The Guitars of Paul Banks

Paul Banks is a modern icon of creativity in music. Having proven his talent and drive both as a solo artist and as part of the creative band Interpol, his smooth baritone voice is emotive and expressive. But his vocals are only a part of the talent that Banks showcases in each performance.

In this article we’ll explore the instruments that this musical genius brings with him when he goes to work. And what better way to start than…

The Fender 1962 Jaguar

A twenty-four inch short scale guitar, the Jaguar has well shielded, powerful pick ups that helped silence the pervasive hum of early electric guitars. Fender made these guitars with a wide variety of custom colors, an apparent (and successful) attempt to display the custom colors that Fender could apply to any of its lines. It was popular with surf music players back when it was introduced in, as the name suggests, 1962. But these features aren’t what drew Paul to the guitar.

Paul Banks once said that artists like John Frusciante and Kurt Cobain were a large influence in his childhood, and a major reason why he chose the Jaguar as one of his preferred instruments. He saw himself as a strummy sort of player, more focused on rhythm, and less percussive. He specifically chose the Jaguar because of a part in a particular song with a whammy, and he wanted the whammy bar.

It was only this that pulled him temporarily away from the first guitar he’d used, a classic that he maintains to this very day, which was…

The Gibson Les Paul Custom

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Paul Banks has owned this guitar since his high school days, and it’s an instrument he’s quite familiar with. He still uses the instrument to this day.

The modern Les Paul Custom is hand carved maple over mahogany. Holes are routed in the instrument in locations specifically to lighten the weight without compromising the durability or integrity of the guitar, and give it excellent acoustics and resonance. It has a neck just under twenty-five inches.

But Paul Banks has not restricted himself to these instruments. He’s also used…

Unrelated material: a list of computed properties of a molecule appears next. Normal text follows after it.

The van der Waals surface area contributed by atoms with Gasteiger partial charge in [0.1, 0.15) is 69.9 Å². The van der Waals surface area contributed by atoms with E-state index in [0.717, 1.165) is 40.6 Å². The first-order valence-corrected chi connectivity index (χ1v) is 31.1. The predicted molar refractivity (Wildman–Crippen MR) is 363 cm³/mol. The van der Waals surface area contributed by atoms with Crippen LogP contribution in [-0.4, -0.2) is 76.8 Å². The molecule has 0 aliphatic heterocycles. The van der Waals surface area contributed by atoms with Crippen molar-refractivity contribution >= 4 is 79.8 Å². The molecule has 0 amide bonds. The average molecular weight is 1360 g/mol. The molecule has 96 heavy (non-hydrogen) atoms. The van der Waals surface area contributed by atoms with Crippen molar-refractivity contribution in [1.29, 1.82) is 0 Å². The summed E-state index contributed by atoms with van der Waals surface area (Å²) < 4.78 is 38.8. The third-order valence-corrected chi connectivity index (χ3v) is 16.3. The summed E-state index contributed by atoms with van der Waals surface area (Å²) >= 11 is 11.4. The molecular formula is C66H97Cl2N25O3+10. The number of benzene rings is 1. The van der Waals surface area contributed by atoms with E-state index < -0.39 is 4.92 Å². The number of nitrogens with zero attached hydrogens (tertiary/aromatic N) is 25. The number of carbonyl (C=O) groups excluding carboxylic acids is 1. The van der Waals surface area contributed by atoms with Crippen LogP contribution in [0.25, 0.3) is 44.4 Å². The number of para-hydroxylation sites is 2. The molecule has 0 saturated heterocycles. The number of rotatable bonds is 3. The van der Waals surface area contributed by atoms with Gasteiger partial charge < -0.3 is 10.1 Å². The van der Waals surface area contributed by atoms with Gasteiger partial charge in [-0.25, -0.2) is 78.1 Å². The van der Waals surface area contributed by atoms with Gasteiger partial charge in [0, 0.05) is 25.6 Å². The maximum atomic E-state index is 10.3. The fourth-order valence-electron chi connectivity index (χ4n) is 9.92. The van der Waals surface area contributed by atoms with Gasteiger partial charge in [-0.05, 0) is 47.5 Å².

The Gibson ES-135

The Gibson ES-135 was Paul Banks’ main guitar when performing live as Julian Plenti. A mid-point guitar that is semi-hollow, it’s a very versatile instrument with warmth and resonance that don’t detract from its hi-fi quality. Pictured above, the black finish of Paul Banks’ ES-135 presents a stark and bold contrast to

his more muted clothing and helps evoke hints of grunge rock without the need to wash your hands afterwards. But there’s one last instrument that Paul Banks has been seen using with regularity, and that’s…

The Gibson Flying V

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A true “rocker” style guitar, the Flying V was first launched in 1958, and discontinued the following year because or poor sales. While some blues guitarists used the instruments quite readily, the machine would not pick up in popularity until the mid to late sixties. The series was restarted in 1967 as the guitars became more widely known and appreciated for their sound and aggressive appearance.

Paul Panks hasn’t used this instrument widely, although he has been seen occasionally using it,

such as in the picture above (cropped from Interpol Archives, taken in 2007). For a short time, this guitar had the word “breasts” spelled out on it in white tape,

although by the time the video for “Barricade” was filmed, the tape had been removed.


This blog is about the English-American frontman of Interpol, Paul Banks. We’ll take a very close look at everything from his childhood and upbringing to his latest project with Wu Tang Clan’s RZA. We’ll take a look at his humble beginnings in Essex,

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